The roast pepper soup stared up at me, an edible riddle. Since it was from the special exhibition-themed menu at Palettes, the white-tablecloth restaurant inside the Denver Art Museum, I knew the dish must be related to the Modern Masters show, but how? Was it a riff on Andy Warhol's Campbell's soup cans, only made with roasted red peppers rather than the iconic tomato? Was it a culinary take on Georgia O'Keeffe's poppies, the flowers' red petals transformed into red soup, their yellow and white accents brought to life through swirls of yellow romesco and citrus crème fraîche? Or maybe red peppers were Willem de Kooning's favorite vegetable, and the soup was a subtle tribute to the abstract expressionist.
See also: A Closer Look at PalettesLike most casual attempts to make sense of the artistic masterpieces on display at the DAM through June 8, these were good guesses -- but nothing more. Turns out the soup, one of six dishes tied to Modern Masters, had a different inspiration altogether. "That's Jackson Pollock," explained executive chef Austin Cueto, who reviewed the show catalogue, researched images online and talked with a restorations expert at the Clyfford Still Museum prior to designing the special menu. "One of his paintings has a red background, with drip splatters of white and yellow and green. When we plate that soup, we try to make it a little messy and drizzled."
Cueto, who'd spent four years as executive chef at the recently shuttered Restaurant Kevin Taylor before moving over to Palettes, told me this by phone, long after I'd used broken bits of pesto-slathered toast (the green in the painting) to scrape my soup bowl clean. The homage was so subtle, I wasn't surprised that I hadn't caught it -- but I was surprised that the server hadn't said a word, much less described the connection to Pollock, as he delivered my soup. After all, running through a dish's dominant elements has become common practice at better restaurants, and Palettes is part of the Kevin Taylor Restaurant Group, a name that's been synonymous with fine dining for decades.This lack of explanation continued with other exhibition-themed fare, including a Snickers knock-off that was a bit too sweet and a Rothko-inspired parfait that was oddly rubbery. I thoroughly enjoyed the pork tenderloin, despite the fact that it came in a larger portion (and with a higher price point) than I'd normally want for lunch -- but I would have enjoyed it even more if the server had told me what Cueto later did, that the Brussels sprouts petals scattered around the pork were inspired by Salvador Dalí's melting clocks, and that the large wedges of pork belly and corn-studded polenta mimicked "random geometric shapes, like a Picasso painting."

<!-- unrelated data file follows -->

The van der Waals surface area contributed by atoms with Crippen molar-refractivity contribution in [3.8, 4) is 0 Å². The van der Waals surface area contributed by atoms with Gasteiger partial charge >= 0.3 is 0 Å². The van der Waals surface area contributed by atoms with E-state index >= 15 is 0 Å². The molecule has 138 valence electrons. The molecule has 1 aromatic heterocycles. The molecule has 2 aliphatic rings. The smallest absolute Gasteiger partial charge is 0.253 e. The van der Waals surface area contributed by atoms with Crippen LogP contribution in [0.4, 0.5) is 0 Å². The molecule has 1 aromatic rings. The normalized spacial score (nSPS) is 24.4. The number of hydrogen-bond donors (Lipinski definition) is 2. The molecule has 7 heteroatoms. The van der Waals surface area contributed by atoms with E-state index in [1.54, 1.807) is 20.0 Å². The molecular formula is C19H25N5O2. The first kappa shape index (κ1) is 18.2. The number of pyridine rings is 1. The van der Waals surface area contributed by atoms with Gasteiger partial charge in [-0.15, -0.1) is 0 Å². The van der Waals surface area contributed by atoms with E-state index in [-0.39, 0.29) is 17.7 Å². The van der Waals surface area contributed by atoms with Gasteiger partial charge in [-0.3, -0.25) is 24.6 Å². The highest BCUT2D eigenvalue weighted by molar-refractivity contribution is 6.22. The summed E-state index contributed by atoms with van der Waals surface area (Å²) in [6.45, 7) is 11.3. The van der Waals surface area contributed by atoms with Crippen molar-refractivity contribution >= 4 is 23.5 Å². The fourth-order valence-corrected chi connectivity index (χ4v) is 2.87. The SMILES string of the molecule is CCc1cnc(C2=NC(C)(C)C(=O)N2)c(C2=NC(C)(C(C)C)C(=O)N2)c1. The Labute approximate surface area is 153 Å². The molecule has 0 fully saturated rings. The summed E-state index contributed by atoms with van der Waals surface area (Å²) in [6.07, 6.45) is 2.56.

And sadly, the failure to describe dishes wasn't the only flaw I encountered at Palettes. The crisp dining room is lovely, with gray and seafoam chairs, gallery-esque white walls accented with art, and wraparound windows framing views of stories-high sculpture and the shiny surfaces of the Hamilton building -- but hostesses regularly seated my group near the kitchen or along a traffic-way, even when the room was only a quarter full. Busboys walked away from puddles caused by sloshing water pitchers. Servers failed to apologize when they threw away leftovers rather than boxing them up as requested. And the kitchen was painfully slow, especially for all the business lunchers. Keep reading for the rest of our review of Palettes.